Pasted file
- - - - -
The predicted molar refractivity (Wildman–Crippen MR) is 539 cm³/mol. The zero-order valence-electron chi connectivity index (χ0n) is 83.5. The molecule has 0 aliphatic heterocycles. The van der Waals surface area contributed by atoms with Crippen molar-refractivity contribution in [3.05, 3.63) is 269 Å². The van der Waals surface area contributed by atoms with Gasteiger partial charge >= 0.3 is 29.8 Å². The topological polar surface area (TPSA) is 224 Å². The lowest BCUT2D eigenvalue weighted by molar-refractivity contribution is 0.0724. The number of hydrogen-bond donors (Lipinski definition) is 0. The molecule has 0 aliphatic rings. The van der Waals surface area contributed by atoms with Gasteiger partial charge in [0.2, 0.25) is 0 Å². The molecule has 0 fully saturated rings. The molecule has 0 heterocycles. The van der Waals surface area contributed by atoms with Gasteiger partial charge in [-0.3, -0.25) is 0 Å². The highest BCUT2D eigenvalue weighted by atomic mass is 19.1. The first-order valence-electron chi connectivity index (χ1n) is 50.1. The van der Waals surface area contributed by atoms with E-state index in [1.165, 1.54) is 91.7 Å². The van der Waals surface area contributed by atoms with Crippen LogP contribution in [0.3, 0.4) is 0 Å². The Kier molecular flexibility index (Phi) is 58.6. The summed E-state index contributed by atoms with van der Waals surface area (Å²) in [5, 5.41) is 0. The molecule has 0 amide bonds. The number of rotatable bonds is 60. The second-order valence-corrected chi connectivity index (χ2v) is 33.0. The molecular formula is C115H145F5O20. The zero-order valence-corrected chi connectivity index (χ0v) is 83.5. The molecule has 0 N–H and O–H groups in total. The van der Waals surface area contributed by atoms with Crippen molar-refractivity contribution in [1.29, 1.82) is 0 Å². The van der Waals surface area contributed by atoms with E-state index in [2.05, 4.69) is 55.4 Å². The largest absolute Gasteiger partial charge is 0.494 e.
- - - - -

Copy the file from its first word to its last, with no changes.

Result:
The predicted molar refractivity (Wildman–Crippen MR) is 539 cm³/mol. The zero-order valence-electron chi connectivity index (χ0n) is 83.5. The molecule has 0 aliphatic heterocycles. The van der Waals surface area contributed by atoms with Crippen molar-refractivity contribution in [3.05, 3.63) is 269 Å². The van der Waals surface area contributed by atoms with Gasteiger partial charge >= 0.3 is 29.8 Å². The topological polar surface area (TPSA) is 224 Å². The lowest BCUT2D eigenvalue weighted by molar-refractivity contribution is 0.0724. The number of hydrogen-bond donors (Lipinski definition) is 0. The molecule has 0 aliphatic rings. The van der Waals surface area contributed by atoms with Gasteiger partial charge in [0.2, 0.25) is 0 Å². The molecule has 0 fully saturated rings. The molecule has 0 heterocycles. The van der Waals surface area contributed by atoms with Gasteiger partial charge in [-0.3, -0.25) is 0 Å². The highest BCUT2D eigenvalue weighted by atomic mass is 19.1. The first-order valence-electron chi connectivity index (χ1n) is 50.1. The van der Waals surface area contributed by atoms with E-state index in [1.165, 1.54) is 91.7 Å². The van der Waals surface area contributed by atoms with Crippen LogP contribution in [0.3, 0.4) is 0 Å². The Kier molecular flexibility index (Phi) is 58.6. The summed E-state index contributed by atoms with van der Waals surface area (Å²) in [5, 5.41) is 0. The molecule has 0 amide bonds. The number of rotatable bonds is 60. The second-order valence-corrected chi connectivity index (χ2v) is 33.0. The molecular formula is C115H145F5O20. The zero-order valence-corrected chi connectivity index (χ0v) is 83.5. The molecule has 0 N–H and O–H groups in total. The van der Waals surface area contributed by atoms with Crippen molar-refractivity contribution in [1.29, 1.82) is 0 Å². The van der Waals surface area contributed by atoms with E-state index in [2.05, 4.69) is 55.4 Å². The largest absolute Gasteiger partial charge is 0.494 e.